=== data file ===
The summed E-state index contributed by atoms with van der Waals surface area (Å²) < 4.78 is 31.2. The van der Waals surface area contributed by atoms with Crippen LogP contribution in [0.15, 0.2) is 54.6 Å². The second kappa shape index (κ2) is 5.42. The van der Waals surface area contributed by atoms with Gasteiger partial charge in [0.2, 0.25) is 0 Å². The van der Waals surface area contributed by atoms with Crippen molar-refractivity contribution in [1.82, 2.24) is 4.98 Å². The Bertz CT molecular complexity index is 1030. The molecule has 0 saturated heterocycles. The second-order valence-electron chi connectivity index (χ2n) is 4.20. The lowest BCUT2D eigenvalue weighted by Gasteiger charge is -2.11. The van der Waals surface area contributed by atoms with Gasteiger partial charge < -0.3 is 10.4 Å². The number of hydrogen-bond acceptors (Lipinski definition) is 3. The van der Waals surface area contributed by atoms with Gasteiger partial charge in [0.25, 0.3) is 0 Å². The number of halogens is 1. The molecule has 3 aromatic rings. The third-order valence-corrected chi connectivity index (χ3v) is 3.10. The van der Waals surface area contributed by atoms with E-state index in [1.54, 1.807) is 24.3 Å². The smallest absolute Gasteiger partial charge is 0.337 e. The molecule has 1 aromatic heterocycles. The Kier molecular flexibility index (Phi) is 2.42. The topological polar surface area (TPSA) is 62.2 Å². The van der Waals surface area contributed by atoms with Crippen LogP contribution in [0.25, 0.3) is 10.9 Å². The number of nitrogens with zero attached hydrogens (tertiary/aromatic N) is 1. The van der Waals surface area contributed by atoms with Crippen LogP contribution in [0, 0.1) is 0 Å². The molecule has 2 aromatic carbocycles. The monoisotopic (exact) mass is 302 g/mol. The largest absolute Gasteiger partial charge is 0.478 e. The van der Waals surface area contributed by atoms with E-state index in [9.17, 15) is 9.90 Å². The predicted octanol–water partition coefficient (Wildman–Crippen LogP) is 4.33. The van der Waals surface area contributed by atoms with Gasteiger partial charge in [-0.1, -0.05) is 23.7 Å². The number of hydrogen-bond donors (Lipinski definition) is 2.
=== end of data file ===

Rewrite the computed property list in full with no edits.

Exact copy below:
The summed E-state index contributed by atoms with van der Waals surface area (Å²) < 4.78 is 31.2. The van der Waals surface area contributed by atoms with Crippen LogP contribution in [0.15, 0.2) is 54.6 Å². The second kappa shape index (κ2) is 5.42. The van der Waals surface area contributed by atoms with Gasteiger partial charge in [0.2, 0.25) is 0 Å². The van der Waals surface area contributed by atoms with Crippen molar-refractivity contribution in [1.82, 2.24) is 4.98 Å². The Bertz CT molecular complexity index is 1030. The molecule has 0 saturated heterocycles. The second-order valence-electron chi connectivity index (χ2n) is 4.20. The lowest BCUT2D eigenvalue weighted by Gasteiger charge is -2.11. The van der Waals surface area contributed by atoms with Gasteiger partial charge < -0.3 is 10.4 Å². The number of hydrogen-bond acceptors (Lipinski definition) is 3. The van der Waals surface area contributed by atoms with Gasteiger partial charge in [0.25, 0.3) is 0 Å². The number of halogens is 1. The molecule has 3 aromatic rings. The third-order valence-corrected chi connectivity index (χ3v) is 3.10. The van der Waals surface area contributed by atoms with E-state index in [1.54, 1.807) is 24.3 Å². The smallest absolute Gasteiger partial charge is 0.337 e. The molecule has 1 aromatic heterocycles. The Kier molecular flexibility index (Phi) is 2.42. The topological polar surface area (TPSA) is 62.2 Å². The van der Waals surface area contributed by atoms with Crippen LogP contribution in [0.25, 0.3) is 10.9 Å². The number of nitrogens with zero attached hydrogens (tertiary/aromatic N) is 1. The van der Waals surface area contributed by atoms with Crippen LogP contribution in [0, 0.1) is 0 Å². The molecule has 2 aromatic carbocycles. The monoisotopic (exact) mass is 302 g/mol. The largest absolute Gasteiger partial charge is 0.478 e. The van der Waals surface area contributed by atoms with E-state index in [9.17, 15) is 9.90 Å². The predicted octanol–water partition coefficient (Wildman–Crippen LogP) is 4.33. The van der Waals surface area contributed by atoms with Gasteiger partial charge in [-0.1, -0.05) is 23.7 Å². The number of hydrogen-bond donors (Lipinski definition) is 2.